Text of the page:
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I made an online bike store for customers to be able shop from the comfort of their homes.

View desktop Figma prototype
View mobile Figma prototype

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Project Overview

The Product:
An online bike store, with a mobile and desktop view. 

Project Duration:

January 6-28, 2024

The Problem:
A brick and mortar bike shop wants to expand their customer base by reaching a wider audience through an online way to shop. This also allows customers to save multiple trips to the store when deciding on which bike to purchase. Customers tend to shop online first, for the sake of convenience. Making products available online would give the store more visibility, appearing in online searches.

The Goal:
Create a way for customers to browse products and make purchases from anywhere online.

My Role:
Lead UX designer and UX researcher.


User research, Wireframing, Design, Prototyping

User Research


I used an in person moderated usability testing with 5 users in Detroit. The participants shed light on areas for improvement in the user journey and usability of the app.

User Pain Points

Users wanted a simple checkout process that was short, sweet and to the point. For an even faster checkout, some wanted the option to use Apple Pay or anything similar that already has their payment and shipping information recorded and ready to use- so that they don't have to enter it by hand. Shipping is also expensive for something as large and heavy as a bike, so users want the ability to pre-order the bike and pick it up in person at the brick and mortar store. Bikes can also be pricey, so users would like to have the less costly option of buying used from a trusted source.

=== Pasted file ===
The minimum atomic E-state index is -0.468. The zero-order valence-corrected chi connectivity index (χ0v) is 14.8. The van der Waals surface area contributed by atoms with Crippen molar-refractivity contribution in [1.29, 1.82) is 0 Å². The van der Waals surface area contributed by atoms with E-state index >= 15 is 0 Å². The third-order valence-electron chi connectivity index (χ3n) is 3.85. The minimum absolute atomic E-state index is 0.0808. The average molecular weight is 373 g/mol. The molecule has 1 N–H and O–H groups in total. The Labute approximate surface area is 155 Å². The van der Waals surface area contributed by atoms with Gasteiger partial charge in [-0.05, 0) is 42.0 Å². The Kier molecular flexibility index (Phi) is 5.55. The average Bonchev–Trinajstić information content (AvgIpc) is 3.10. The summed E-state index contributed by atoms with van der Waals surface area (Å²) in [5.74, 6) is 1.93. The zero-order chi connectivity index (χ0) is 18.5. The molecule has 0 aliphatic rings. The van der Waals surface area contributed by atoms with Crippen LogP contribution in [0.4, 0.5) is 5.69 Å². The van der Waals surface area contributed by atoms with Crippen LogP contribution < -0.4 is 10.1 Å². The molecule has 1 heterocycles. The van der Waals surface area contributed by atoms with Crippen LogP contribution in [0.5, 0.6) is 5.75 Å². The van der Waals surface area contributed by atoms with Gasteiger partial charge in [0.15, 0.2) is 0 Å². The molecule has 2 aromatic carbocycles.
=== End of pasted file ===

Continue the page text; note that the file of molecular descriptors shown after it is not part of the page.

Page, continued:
Problem Statement
Lupe just moved from Mexico to the US and doesn't have a car, but needs a way to get to work. She currently takes the bus and walks everywhere, but would appreciate an affordable way to expand her mobility. Buses have bike racks; so she can ride a bike to the bus stop, take it with her on the bus, and once she gets off she can ride the remainder of the way on a bike.

The lack of a car makes buying a bike at a brick and mortar store difficult. But it would help if she can browse bikes at the store online, make a decision, and place an order. From there, she can have it delivered. Alternatively, she can also save money on shipping by ordering a bike to pickup at the brick and mortar store. The online shop would still save her extra trips, since she can browse at home and take as much time as she needs.

Persona Details

Age: 35

Education Level: Bachelors

Hometown: Oaxaca, Mexico

Family: 2 cousins who live with her

Occupation: Chef

Personal Quote:

"No matter how good a chef you are, it’s no good only cooking for yourself; the joy is in cooking for others. It’s the same with music."



  • Needs an affordable mode of transportation

  • She loves sushi, and Maru is her not-so-guilty pleasure.


  • She just moved to the US and doesn't speak much English

  • She doesn't have a car, so she has limited transportation

User Journey Map



  • Customer needs a bike

  • Is not near a bike store

  • Limitations on travel


  • "I need a bike."

  • "Not near a bike store."

  • "I don't have a car."


  • Limited without a car

  • Tired from the work day

  • Wish for alternative way to shop online 



  • Searches online bike store

  • Views what's popular

  • Filters by price range


  • Carefully considers choice

  • Evaluates their price range

  • Day dreams of new bike


  • Grateful to shop online

  • Overwhelmed by options

  • Excited about new bike



  • Decides on a bike

  • Places order

  • Opts for pickup delivery


  • Imagines new easier commute with new bike

  • Plans bus route to pickup the bike when its ready 


  • Relieved bike is ordered

  • Excited for brand new mode of transportation



  • Gets email notification the bike is ready for pickup